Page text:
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The "Willner Window" Radio Show. Your source of nutritional supplement information and interviews, weekly, for 18 years. Listen to archived mp3 audio files.

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Flax Lignans: Women's Health, Men's Health

Flax Lignins

Women’s Health, Men’s Health
This is an excerpt from The Willner Window radio program, originally airing August 22, 2004 on WOR Radio (710 AM)
Arnie: Good afternoon everyone, this is .... Welcome to The Willner Window. For those of you who might be first-time listeners, the focus of this show is nutritional supplements–vitamins, herbs, homeopathic remedies–and their proper usage. With me this afternoon is . .
OK, we are going to start off today's program with a discussion of lignans–specifically, lignans from flax seed.
Don: Now we briefly mentioned flax seed last week, when we were talking about fish oils and essential fatty acids. We gave you some reasons why fish oil, with pre-formed EPA/DHA might be preferred over flax seed oil.
The fact is that some of the other components of flax seed–rather than flax seed oil–might be of more benefit.
Arnie: Flax seed not only contains the oil, which is pressed out of the seed and sold alone–as flax seed oil, or linseed oil–but flax seed also contains fiber and lignans.
Fiber, of course, is good for you. We all know that, but the fiber from flax seed isn't all that different from the fiber from other plant sources. With lignans, however, it's a different story. Flax seed is from 75 to 800 times richer in plant lignans than any other plant source.
Don: OK, so we are making a big deal about how rich flaxseed is in lignan content. But who cares? What is the big deal with lignans? Why is it so important?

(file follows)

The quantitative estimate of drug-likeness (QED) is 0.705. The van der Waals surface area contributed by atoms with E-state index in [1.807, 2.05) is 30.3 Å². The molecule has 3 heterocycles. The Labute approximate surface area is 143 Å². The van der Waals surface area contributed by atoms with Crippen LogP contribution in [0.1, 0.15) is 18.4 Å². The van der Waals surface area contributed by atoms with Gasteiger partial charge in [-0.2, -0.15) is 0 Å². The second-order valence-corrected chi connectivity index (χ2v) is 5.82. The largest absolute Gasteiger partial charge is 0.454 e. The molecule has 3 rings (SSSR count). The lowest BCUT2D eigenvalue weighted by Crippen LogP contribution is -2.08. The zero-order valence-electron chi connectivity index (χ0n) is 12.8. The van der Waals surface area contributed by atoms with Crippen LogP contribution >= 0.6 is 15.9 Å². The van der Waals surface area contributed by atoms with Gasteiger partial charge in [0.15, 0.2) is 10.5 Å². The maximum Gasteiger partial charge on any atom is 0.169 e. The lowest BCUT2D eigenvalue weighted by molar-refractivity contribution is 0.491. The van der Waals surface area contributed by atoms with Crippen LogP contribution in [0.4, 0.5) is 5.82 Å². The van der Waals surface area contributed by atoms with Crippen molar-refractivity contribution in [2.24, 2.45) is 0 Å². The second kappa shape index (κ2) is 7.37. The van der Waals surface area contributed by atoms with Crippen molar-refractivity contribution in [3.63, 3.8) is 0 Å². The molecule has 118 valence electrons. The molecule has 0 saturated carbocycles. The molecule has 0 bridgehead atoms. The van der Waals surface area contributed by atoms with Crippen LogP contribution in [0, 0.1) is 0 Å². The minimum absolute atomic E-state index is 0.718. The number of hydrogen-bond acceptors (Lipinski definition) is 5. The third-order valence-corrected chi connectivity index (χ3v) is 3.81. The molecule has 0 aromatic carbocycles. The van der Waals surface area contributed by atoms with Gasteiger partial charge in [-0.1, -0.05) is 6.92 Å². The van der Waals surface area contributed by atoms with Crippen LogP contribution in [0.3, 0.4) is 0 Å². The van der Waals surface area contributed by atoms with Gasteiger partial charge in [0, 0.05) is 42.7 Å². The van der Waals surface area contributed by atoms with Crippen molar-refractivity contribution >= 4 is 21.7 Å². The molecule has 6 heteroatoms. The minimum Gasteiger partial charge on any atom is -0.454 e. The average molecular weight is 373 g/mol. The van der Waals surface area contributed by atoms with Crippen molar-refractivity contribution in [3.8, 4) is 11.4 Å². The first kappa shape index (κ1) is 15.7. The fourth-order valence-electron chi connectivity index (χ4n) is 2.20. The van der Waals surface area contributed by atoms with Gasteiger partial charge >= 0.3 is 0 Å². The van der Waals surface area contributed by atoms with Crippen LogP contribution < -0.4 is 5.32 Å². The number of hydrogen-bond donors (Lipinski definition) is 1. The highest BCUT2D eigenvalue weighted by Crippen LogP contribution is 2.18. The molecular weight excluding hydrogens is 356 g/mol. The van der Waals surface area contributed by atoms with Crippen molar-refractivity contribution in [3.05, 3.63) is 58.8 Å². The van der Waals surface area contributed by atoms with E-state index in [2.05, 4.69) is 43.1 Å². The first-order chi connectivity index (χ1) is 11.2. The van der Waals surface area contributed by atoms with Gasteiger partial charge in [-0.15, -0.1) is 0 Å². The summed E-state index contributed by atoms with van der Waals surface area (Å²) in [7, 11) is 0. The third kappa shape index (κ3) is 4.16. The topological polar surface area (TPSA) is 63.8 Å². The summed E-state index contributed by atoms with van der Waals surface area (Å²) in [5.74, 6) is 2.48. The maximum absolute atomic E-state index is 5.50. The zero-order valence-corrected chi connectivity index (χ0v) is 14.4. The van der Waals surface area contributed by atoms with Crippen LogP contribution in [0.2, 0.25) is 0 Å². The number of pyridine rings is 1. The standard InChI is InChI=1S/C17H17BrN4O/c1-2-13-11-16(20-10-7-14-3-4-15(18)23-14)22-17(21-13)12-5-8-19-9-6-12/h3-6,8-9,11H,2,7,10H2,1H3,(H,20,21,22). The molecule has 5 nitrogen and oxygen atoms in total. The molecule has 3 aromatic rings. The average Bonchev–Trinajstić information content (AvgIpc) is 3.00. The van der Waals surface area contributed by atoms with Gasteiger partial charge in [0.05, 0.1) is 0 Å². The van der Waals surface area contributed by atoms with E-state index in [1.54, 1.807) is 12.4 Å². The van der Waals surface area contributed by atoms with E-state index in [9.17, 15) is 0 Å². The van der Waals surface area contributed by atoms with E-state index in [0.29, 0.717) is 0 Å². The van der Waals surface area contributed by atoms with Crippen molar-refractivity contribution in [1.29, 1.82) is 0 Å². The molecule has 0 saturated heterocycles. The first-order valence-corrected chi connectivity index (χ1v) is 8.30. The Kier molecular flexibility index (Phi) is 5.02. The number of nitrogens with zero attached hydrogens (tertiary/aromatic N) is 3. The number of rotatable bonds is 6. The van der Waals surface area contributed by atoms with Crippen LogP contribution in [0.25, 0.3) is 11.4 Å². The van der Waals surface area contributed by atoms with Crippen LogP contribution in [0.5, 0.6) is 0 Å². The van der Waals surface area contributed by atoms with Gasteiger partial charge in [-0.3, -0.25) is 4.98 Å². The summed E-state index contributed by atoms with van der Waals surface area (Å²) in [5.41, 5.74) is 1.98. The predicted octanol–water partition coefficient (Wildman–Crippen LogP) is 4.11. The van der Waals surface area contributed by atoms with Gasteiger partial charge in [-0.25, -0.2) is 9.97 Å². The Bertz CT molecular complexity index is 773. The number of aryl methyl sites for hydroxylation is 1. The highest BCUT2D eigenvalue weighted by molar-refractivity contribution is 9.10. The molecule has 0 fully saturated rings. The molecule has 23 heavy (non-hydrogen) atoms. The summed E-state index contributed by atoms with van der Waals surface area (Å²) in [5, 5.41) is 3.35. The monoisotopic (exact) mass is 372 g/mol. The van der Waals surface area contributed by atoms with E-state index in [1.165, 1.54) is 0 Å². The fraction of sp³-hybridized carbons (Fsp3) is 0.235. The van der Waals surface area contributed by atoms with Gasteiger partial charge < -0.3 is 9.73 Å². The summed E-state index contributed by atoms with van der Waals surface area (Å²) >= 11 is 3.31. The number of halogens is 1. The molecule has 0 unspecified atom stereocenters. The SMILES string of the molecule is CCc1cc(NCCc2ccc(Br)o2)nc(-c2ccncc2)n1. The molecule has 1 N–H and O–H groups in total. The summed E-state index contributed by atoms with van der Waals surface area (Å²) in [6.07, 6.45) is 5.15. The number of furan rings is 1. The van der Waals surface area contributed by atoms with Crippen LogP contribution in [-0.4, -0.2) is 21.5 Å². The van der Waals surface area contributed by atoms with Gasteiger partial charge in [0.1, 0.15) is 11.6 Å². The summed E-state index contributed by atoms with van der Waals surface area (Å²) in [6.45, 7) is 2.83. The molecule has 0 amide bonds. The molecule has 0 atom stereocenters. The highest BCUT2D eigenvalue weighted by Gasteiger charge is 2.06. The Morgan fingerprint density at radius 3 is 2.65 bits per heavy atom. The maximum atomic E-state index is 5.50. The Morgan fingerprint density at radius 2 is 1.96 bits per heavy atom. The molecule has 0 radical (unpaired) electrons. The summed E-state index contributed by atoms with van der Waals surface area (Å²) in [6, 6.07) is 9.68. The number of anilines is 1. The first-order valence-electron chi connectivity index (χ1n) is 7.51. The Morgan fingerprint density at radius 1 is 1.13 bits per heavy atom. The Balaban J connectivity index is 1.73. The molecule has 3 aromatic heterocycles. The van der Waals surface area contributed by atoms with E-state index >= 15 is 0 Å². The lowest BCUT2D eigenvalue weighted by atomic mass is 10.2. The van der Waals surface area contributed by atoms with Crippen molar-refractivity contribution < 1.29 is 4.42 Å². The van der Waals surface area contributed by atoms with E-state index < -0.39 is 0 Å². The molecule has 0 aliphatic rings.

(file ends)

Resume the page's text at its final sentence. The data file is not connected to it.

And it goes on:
Arnie: Well, here's why. Lignans are a type of phytochemical that is, as we already pointed out, abundant in flaxseed. Lignans have strong antioxidant properties. They inhibit certain enzymes, and function as phytoestrogens.
Don: Now before we explain why this is so beneficial to our health, I want to quickly point out one of the problems with lignan terminology and product labeling. There are actually two types of lignans–those found in plants and those found in mammals. The plant lignans, called for short, SDG, get converted in the body by colon bacteria into the active, mammalian lignans enterodiol and enterolactone.
Arnie: We mentioned that lignans function as antioxidants. Well, according to published research, the plant form of flax lignan, SDG, is about 2.3 times more powerful than vitamin E. But the mammalian forms of lignan, enterodiol and enterolactone, are between 4.3 to 5 times more powerful than vitamin E.
Don: OK, so lignans have antioxidant property. They also function as phytoestrogens and enzyme inhibitors. This is probably more significant than their antioxidant function.
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